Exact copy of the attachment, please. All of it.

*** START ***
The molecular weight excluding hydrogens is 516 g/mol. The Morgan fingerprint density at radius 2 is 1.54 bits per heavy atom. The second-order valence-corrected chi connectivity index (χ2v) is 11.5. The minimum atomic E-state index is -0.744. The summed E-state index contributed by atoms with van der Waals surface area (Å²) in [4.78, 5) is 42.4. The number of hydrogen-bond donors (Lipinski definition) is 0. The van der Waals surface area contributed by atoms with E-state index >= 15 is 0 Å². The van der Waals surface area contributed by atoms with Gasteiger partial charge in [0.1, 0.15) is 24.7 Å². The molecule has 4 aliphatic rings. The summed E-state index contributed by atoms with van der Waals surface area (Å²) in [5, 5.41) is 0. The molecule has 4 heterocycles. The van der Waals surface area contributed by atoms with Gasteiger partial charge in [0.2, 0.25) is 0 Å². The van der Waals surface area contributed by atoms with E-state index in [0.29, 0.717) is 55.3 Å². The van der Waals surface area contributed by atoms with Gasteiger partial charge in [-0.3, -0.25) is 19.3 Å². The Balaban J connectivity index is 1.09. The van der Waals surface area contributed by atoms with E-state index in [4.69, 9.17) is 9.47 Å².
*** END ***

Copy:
The molecular weight excluding hydrogens is 516 g/mol. The Morgan fingerprint density at radius 2 is 1.54 bits per heavy atom. The second-order valence-corrected chi connectivity index (χ2v) is 11.5. The minimum atomic E-state index is -0.744. The summed E-state index contributed by atoms with van der Waals surface area (Å²) in [4.78, 5) is 42.4. The number of hydrogen-bond donors (Lipinski definition) is 0. The van der Waals surface area contributed by atoms with E-state index >= 15 is 0 Å². The van der Waals surface area contributed by atoms with Gasteiger partial charge in [0.1, 0.15) is 24.7 Å². The molecule has 4 aliphatic rings. The summed E-state index contributed by atoms with van der Waals surface area (Å²) in [5, 5.41) is 0. The molecule has 4 heterocycles. The van der Waals surface area contributed by atoms with Gasteiger partial charge in [0.2, 0.25) is 0 Å². The van der Waals surface area contributed by atoms with E-state index in [0.29, 0.717) is 55.3 Å². The van der Waals surface area contributed by atoms with Gasteiger partial charge in [-0.3, -0.25) is 19.3 Å². The Balaban J connectivity index is 1.09. The van der Waals surface area contributed by atoms with E-state index in [4.69, 9.17) is 9.47 Å².